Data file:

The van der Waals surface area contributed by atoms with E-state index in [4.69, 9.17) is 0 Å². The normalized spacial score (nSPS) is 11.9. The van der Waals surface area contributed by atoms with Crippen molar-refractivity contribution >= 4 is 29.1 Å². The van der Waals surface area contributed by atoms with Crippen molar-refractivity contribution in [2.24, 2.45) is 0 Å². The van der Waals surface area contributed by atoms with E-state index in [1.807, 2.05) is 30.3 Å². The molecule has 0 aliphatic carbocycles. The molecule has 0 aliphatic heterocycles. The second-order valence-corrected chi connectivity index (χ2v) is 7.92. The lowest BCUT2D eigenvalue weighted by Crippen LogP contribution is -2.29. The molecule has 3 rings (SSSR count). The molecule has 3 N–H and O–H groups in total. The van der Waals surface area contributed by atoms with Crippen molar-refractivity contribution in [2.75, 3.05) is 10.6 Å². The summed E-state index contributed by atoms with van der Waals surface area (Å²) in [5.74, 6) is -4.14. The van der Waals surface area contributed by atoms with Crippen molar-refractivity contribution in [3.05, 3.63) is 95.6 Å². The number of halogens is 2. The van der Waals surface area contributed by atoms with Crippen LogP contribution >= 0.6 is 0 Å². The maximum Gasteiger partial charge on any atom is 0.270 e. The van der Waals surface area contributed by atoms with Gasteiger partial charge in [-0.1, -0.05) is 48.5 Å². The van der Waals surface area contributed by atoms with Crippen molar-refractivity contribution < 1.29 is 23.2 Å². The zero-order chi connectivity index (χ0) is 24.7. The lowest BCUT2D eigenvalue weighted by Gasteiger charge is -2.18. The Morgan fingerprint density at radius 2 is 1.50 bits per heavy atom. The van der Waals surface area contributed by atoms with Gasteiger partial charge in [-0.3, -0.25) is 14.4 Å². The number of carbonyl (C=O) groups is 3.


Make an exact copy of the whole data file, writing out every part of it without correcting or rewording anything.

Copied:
The van der Waals surface area contributed by atoms with E-state index in [4.69, 9.17) is 0 Å². The normalized spacial score (nSPS) is 11.9. The van der Waals surface area contributed by atoms with Crippen molar-refractivity contribution >= 4 is 29.1 Å². The van der Waals surface area contributed by atoms with Crippen molar-refractivity contribution in [2.24, 2.45) is 0 Å². The van der Waals surface area contributed by atoms with E-state index in [1.807, 2.05) is 30.3 Å². The molecule has 0 aliphatic carbocycles. The molecule has 0 aliphatic heterocycles. The second-order valence-corrected chi connectivity index (χ2v) is 7.92. The lowest BCUT2D eigenvalue weighted by Crippen LogP contribution is -2.29. The molecule has 3 rings (SSSR count). The molecule has 3 N–H and O–H groups in total. The van der Waals surface area contributed by atoms with Crippen molar-refractivity contribution in [2.75, 3.05) is 10.6 Å². The summed E-state index contributed by atoms with van der Waals surface area (Å²) in [5.74, 6) is -4.14. The van der Waals surface area contributed by atoms with Crippen molar-refractivity contribution in [3.05, 3.63) is 95.6 Å². The number of halogens is 2. The van der Waals surface area contributed by atoms with Crippen LogP contribution >= 0.6 is 0 Å². The maximum Gasteiger partial charge on any atom is 0.270 e. The van der Waals surface area contributed by atoms with Gasteiger partial charge in [-0.1, -0.05) is 48.5 Å². The van der Waals surface area contributed by atoms with Crippen molar-refractivity contribution < 1.29 is 23.2 Å². The zero-order chi connectivity index (χ0) is 24.7. The lowest BCUT2D eigenvalue weighted by Gasteiger charge is -2.18. The Morgan fingerprint density at radius 2 is 1.50 bits per heavy atom. The van der Waals surface area contributed by atoms with Gasteiger partial charge in [-0.3, -0.25) is 14.4 Å². The number of carbonyl (C=O) groups is 3.